DHT (dihydrotestosterone) is made in the body from T. DHT contributes to benign prostatic hyperplasia, a non-cancerous enlargement of the prostate gland, but annoying as it can cause difficulty passing urine and increased frequency, especially at night. DHT levels have to be monitored as increases in T can lead to increases in DHT.
Some men can boost their T levels by using human chorionic gonadotropin (HCG). T can also be supplemented by either transdermal creams or injectable T to maintain youthful levels.
Studies have shown supplemental T can result in lower levels of cholesterol, glucose, and triglycerides, reductions in blood pressure and decreased abdominal fat mass, increased sense of well-being, increased libido, increased energy, better focus and concentration and increase in muscle mass and strength.
Practitioners of AMM commonly see the following scenario: A 50 year old male presents with a pot belly and flabby musculature. He has little if any desire to exercise. If he does exercise, he is totally wiped out for several days. His sexual performance and desire is waning. His mood, energy, and quality of life are less than optimal. Restoring testosterone to youthful levels can resolve many or all of these symptoms. We do not have to rely on medications that treat the symptoms such as Viagra or anti-depressants. Treat the cause: decreased bio-available testosterone! Andropause is real and treatment programs are available. Women, do not let your husband or significant other suffer in silence.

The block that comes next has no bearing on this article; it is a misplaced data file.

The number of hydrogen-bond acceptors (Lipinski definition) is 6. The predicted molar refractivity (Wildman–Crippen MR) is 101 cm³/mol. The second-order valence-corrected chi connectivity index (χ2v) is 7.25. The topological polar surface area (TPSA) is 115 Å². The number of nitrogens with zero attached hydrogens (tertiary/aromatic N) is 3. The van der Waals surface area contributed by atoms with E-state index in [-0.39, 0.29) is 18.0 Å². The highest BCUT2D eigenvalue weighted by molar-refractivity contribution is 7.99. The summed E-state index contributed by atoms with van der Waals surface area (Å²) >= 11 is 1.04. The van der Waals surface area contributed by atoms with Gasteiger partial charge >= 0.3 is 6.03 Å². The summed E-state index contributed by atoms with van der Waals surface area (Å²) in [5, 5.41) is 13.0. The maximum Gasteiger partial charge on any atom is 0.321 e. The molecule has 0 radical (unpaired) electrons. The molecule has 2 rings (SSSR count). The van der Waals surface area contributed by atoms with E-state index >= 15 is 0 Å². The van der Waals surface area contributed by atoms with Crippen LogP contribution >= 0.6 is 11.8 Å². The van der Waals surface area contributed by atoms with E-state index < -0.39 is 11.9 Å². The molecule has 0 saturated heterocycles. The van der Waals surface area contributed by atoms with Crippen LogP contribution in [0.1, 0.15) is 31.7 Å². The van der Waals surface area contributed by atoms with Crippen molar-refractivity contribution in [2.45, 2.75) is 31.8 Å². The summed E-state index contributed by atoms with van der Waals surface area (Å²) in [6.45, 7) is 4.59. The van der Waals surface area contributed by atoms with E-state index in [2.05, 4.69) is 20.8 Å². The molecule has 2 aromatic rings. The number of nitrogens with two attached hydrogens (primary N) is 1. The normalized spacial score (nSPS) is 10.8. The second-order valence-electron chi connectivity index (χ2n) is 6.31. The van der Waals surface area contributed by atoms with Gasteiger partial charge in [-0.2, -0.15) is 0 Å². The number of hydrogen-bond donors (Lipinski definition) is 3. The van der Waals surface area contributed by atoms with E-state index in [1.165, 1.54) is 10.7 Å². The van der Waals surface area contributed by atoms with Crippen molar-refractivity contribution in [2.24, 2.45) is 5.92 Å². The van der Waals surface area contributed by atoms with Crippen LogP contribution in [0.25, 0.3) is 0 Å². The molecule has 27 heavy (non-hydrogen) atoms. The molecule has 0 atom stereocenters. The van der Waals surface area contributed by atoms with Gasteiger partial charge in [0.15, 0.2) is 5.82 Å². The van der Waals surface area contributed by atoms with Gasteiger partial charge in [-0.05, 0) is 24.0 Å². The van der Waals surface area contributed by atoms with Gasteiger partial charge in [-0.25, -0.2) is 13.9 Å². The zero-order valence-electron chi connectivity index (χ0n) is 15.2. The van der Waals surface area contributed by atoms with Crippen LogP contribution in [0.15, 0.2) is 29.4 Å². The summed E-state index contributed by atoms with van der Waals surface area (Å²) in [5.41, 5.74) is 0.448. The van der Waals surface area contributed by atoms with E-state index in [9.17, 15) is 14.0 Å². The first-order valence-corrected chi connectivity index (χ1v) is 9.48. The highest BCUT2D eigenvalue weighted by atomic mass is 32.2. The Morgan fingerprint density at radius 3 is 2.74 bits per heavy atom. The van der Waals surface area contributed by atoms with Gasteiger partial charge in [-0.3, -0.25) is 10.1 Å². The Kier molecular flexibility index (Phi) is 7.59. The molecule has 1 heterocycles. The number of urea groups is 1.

Men do not have to age as they normally would without hormone replacement, and lose quality of life. There are viable options.
References:
1. The Sinatra Solution. Stephen T. Sinatra, MD, FACC. Basic Health Publications, Inc.
2. Life Extension Revolution. Phillip Lee Miller MD and the Life Extension Foundation. Bantam Dell Publishing Group, 2005.
For more info, contact Age Management Institute at 775-787-8300 or mgunderson@renoami.com

Gerber-pandan-manAndropause, the male equivalent of menopause, is real although more subtle than menopause. While estrogen levels decline abruptly after menopause in women, there is a gradual decline in male hormones (androgens) that usually begins in the 40’s. Testosterone (T)–the main male hormone–declines slowly. However, the sex-binding-hormone globulin (SBHG) increases with age, resulting in less free bio-available testosterone.Along with the age-related decline in human growth hormone, the loss of testosterone contributes to the familiar “pot belly” and declining muscle tone in middle age men. The symptoms of andropause include a waning interest in sex, difficulty in having and maintaining an erection, as well as fatigue, depression, irritability, aches, pains, and stiffness.

As men age, there is an overall decline in bio-available T, while Estrogen (E) levels tend to rise or stay the same. The increase in SBHG, which binds both T and E, leads to an imbalance that directly causes many of the debilitating health and performance problems associated with aging. As testosterone levels are lowered, there is a change in body composition that results in higher body fat levels. The fat cells possess an aromatase enzyme that further encourages the production of estrogen from testosterone in men. This relative increase in estrogen may explain the enlarged prostate so common in aging men!

Practitioners of Age Management Medicine (AMM) can order simple blood tests to determine levels of male hormones. The normal reference range for T ranges from 250 to 1100. This is a huge range. Men at the lower end of the spectrum can be symptomatic while men at the higher range are fit, active, mentally clear, and have active sex lives! The goal of AMM practitioners is to boost production of T or supplement it to higher normal levels, to restore optimal health and quality of life.